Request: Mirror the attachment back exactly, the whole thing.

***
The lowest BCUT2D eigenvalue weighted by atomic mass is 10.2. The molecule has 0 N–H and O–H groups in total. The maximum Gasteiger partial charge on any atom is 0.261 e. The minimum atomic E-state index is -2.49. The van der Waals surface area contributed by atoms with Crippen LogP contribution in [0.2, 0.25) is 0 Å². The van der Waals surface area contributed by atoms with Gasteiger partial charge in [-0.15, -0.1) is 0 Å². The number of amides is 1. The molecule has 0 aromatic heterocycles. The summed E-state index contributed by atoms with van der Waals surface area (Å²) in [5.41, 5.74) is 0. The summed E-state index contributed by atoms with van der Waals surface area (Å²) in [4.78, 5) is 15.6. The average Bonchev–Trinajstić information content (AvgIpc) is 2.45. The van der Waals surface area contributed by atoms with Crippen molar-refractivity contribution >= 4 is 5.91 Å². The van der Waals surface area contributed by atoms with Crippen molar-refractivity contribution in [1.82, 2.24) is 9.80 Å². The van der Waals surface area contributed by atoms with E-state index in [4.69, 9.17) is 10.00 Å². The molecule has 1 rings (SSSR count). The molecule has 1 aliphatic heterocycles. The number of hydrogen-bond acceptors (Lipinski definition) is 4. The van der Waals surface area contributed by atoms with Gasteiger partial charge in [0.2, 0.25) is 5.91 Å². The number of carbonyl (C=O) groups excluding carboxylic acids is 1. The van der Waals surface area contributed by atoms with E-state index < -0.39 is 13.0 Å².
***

The lowest BCUT2D eigenvalue weighted by atomic mass is 10.2. The molecule has 0 N–H and O–H groups in total. The maximum Gasteiger partial charge on any atom is 0.261 e. The minimum atomic E-state index is -2.49. The van der Waals surface area contributed by atoms with Crippen LogP contribution in [0.2, 0.25) is 0 Å². The van der Waals surface area contributed by atoms with Gasteiger partial charge in [-0.15, -0.1) is 0 Å². The number of amides is 1. The molecule has 0 aromatic heterocycles. The summed E-state index contributed by atoms with van der Waals surface area (Å²) in [5.41, 5.74) is 0. The summed E-state index contributed by atoms with van der Waals surface area (Å²) in [4.78, 5) is 15.6. The average Bonchev–Trinajstić information content (AvgIpc) is 2.45. The van der Waals surface area contributed by atoms with Crippen molar-refractivity contribution >= 4 is 5.91 Å². The van der Waals surface area contributed by atoms with Crippen molar-refractivity contribution in [1.82, 2.24) is 9.80 Å². The van der Waals surface area contributed by atoms with E-state index in [4.69, 9.17) is 10.00 Å². The molecule has 1 rings (SSSR count). The molecule has 1 aliphatic heterocycles. The number of hydrogen-bond acceptors (Lipinski definition) is 4. The van der Waals surface area contributed by atoms with Gasteiger partial charge in [0.2, 0.25) is 5.91 Å². The number of carbonyl (C=O) groups excluding carboxylic acids is 1. The van der Waals surface area contributed by atoms with E-state index < -0.39 is 13.0 Å².